Tuesday, October 27, 2009

The 10 biggest misconceptions we learn in school

The 10 biggest misconceptions we learn in school: "


There are some myths which become firmly ensconced in people's minds, even though they are quite definitely wrong. I saw this on my blog recently, when those commenting on a post about nursery rhymes were keen to prove to others that Ring a Ring of Roses was not written about the plague.

These ten are are some of the best - though I'm not sure they can all be blamed on the school system. Thanks very much to Manolith, and a post written by a teacher, Paul Jury, whose list they are. Please let me know if you can think of any more!

1) Einstein got bad grades in school.

Generations of children have been heartened by the thought that this Nobel Prize winner did badly at school, but they're sadly mistaken. In fact, he did very well at school, especially in science and maths (unsurprisingly). Jury explains this as being down to Americans interpreting Einstein's 4's as D's. Karl Kruszelnicki, however, explains that it was all to do with changes to the system of marking at Einstein's school (back in1896). Either way, the myth is not true, and children do need to work to succeed. Sorry!

2) Mice like cheese

Dear oh dear. While any young child could tell you this, any mice would (if they could speak rather than squeak) explain otherwise. It appears that mice enjoy food rich in sugar, as explained in the Times, as well as peanut butter and breakfast cereals (things, as Paul Jury points out, that are rich in grains and seeds, which they are used to). So a Snickers bar would go down much better than a lump of cheddar.

3) Napoleon was short.

Ah, the aggressive short man (often called, ironically, the Napoleon) complex. Short men love a hero and Napoleon appears to fit the bill. In fact, it appears that a mistranslation explains why some said he was just 5ft 2. He was actually around 5ft 7, completely average for the 18th/19th century.

4) Thomas Edison invented the light bulb.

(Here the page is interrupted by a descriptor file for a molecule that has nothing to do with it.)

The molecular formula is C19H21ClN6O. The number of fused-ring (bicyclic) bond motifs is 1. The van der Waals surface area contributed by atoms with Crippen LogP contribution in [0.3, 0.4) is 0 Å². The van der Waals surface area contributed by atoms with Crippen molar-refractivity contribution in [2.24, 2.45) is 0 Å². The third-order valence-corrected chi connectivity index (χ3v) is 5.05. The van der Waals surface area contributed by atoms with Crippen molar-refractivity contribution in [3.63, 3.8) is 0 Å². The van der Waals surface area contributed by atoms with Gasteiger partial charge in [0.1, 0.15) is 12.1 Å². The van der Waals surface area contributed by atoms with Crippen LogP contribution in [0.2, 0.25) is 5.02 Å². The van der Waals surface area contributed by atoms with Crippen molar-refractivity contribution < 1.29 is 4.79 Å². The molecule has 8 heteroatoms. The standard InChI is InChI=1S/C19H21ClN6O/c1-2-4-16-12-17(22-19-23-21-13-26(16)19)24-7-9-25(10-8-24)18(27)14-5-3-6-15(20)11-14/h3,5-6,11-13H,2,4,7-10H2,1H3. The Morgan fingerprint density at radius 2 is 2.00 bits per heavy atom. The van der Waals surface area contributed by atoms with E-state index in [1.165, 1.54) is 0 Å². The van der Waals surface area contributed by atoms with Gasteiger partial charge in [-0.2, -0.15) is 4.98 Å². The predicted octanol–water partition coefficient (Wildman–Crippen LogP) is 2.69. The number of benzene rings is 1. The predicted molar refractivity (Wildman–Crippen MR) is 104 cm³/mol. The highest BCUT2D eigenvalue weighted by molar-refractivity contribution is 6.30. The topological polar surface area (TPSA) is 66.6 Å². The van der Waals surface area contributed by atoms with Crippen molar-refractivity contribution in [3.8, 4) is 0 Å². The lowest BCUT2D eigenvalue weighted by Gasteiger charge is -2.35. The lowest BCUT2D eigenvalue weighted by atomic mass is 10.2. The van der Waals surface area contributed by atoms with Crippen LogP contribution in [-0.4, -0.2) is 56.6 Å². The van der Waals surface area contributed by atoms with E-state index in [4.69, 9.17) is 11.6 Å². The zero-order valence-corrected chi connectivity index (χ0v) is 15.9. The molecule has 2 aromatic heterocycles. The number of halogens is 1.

I don't know how many times I've heard this one and wanted to point out that it's just damn wrong! Edison invented a lot of things - in fact he's one of the most famous inventors of all time - but the light bulb wasn't one of them. What he did was develop a light bulb at the same time as the British man, Joseph Swan, who came up with it originally...

5) Lemmings throw themselves over cliffs to commit suicide

Why do we have such negative opinions of lemmings? The poor old things are sometimes so desperate for food that they do, according to the BBC "jump over high ground into water", but they aren't committing group suicide. Paul Jury blames Disney for showing the lemmings doing this in an early nature film. They've been tarnished ever since.

6) Water flushes differently in different hemispheres

No it doesn't. Sorry!

7) Humans evolved from apes

Darwin didn't actually say this, but he's been misreported ever since. What he did say was that we, and apes, and chimpanzees for that matter, had a common ancestor, once, a long, long time ago.

8) Vikings had horns/helmets with horns.

This may upset an awful lot of people, but it's pure myth. According to the Jorvik Centre, it appears that Vikings may have been buried with their helmets and with drinking horns. When they were dug up by the Victorians, they assumed that the helmets had horns....(I have to say that, until now, I had believed this one!)

9) Columbus believed the earth was flat

He didn't, you know. He may not have known how big the world was, but he wasn't worrying about falling off the edge of it. Read Teaching History on this very issue.

10) Different parts of the tongue detect different tastes

You do have different taste buds on your tongue and some are more sensitive than others. But they aren't divided into perfect, easy-to-teach sections. See BBC Science for more on this...

Read School Gate:

Eight reasons why non-teachers will never understand teachers

Why children should learn about kings and queens

7 ways to get your children to do their homework


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